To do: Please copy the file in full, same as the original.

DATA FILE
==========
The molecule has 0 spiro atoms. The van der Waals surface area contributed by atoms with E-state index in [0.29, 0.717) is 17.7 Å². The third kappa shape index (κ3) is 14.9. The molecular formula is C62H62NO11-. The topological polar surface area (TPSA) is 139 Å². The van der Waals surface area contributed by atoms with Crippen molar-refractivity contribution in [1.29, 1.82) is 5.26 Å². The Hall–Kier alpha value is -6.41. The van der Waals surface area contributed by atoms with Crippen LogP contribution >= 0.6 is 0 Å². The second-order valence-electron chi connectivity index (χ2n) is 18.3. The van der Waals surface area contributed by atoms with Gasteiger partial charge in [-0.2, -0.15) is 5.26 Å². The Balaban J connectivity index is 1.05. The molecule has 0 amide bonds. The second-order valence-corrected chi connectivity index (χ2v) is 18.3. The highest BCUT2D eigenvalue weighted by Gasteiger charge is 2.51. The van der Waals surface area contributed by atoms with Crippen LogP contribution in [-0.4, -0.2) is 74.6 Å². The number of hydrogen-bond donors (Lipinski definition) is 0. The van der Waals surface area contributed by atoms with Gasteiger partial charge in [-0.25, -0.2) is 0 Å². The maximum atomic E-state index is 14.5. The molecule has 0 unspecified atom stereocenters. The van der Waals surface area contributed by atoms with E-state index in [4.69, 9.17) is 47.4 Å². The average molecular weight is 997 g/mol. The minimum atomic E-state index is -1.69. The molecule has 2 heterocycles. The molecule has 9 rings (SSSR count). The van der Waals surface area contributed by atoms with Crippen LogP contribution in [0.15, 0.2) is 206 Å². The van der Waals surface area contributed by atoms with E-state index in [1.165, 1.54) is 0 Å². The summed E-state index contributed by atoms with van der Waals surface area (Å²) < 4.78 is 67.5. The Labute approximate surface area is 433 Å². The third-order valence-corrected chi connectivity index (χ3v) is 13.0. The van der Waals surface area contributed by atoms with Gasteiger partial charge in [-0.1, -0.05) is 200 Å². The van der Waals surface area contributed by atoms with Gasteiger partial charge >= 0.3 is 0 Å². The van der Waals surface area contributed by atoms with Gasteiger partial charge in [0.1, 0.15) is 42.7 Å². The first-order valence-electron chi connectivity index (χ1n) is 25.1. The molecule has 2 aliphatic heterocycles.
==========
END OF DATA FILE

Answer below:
The molecule has 0 spiro atoms. The van der Waals surface area contributed by atoms with E-state index in [0.29, 0.717) is 17.7 Å². The third kappa shape index (κ3) is 14.9. The molecular formula is C62H62NO11-. The topological polar surface area (TPSA) is 139 Å². The van der Waals surface area contributed by atoms with Crippen molar-refractivity contribution in [1.29, 1.82) is 5.26 Å². The Hall–Kier alpha value is -6.41. The van der Waals surface area contributed by atoms with Crippen LogP contribution >= 0.6 is 0 Å². The second-order valence-electron chi connectivity index (χ2n) is 18.3. The van der Waals surface area contributed by atoms with Gasteiger partial charge in [-0.2, -0.15) is 5.26 Å². The Balaban J connectivity index is 1.05. The molecule has 0 amide bonds. The second-order valence-corrected chi connectivity index (χ2v) is 18.3. The highest BCUT2D eigenvalue weighted by Gasteiger charge is 2.51. The van der Waals surface area contributed by atoms with Crippen LogP contribution in [-0.4, -0.2) is 74.6 Å². The number of hydrogen-bond donors (Lipinski definition) is 0. The van der Waals surface area contributed by atoms with Gasteiger partial charge in [-0.25, -0.2) is 0 Å². The maximum atomic E-state index is 14.5. The molecule has 0 unspecified atom stereocenters. The van der Waals surface area contributed by atoms with E-state index in [4.69, 9.17) is 47.4 Å². The average molecular weight is 997 g/mol. The minimum atomic E-state index is -1.69. The molecule has 2 heterocycles. The molecule has 9 rings (SSSR count). The van der Waals surface area contributed by atoms with Crippen LogP contribution in [0.15, 0.2) is 206 Å². The van der Waals surface area contributed by atoms with E-state index in [1.165, 1.54) is 0 Å². The summed E-state index contributed by atoms with van der Waals surface area (Å²) < 4.78 is 67.5. The Labute approximate surface area is 433 Å². The third-order valence-corrected chi connectivity index (χ3v) is 13.0. The van der Waals surface area contributed by atoms with Gasteiger partial charge in [-0.1, -0.05) is 200 Å². The van der Waals surface area contributed by atoms with Gasteiger partial charge >= 0.3 is 0 Å². The van der Waals surface area contributed by atoms with Gasteiger partial charge in [0.1, 0.15) is 42.7 Å². The first-order valence-electron chi connectivity index (χ1n) is 25.1. The molecule has 2 aliphatic heterocycles.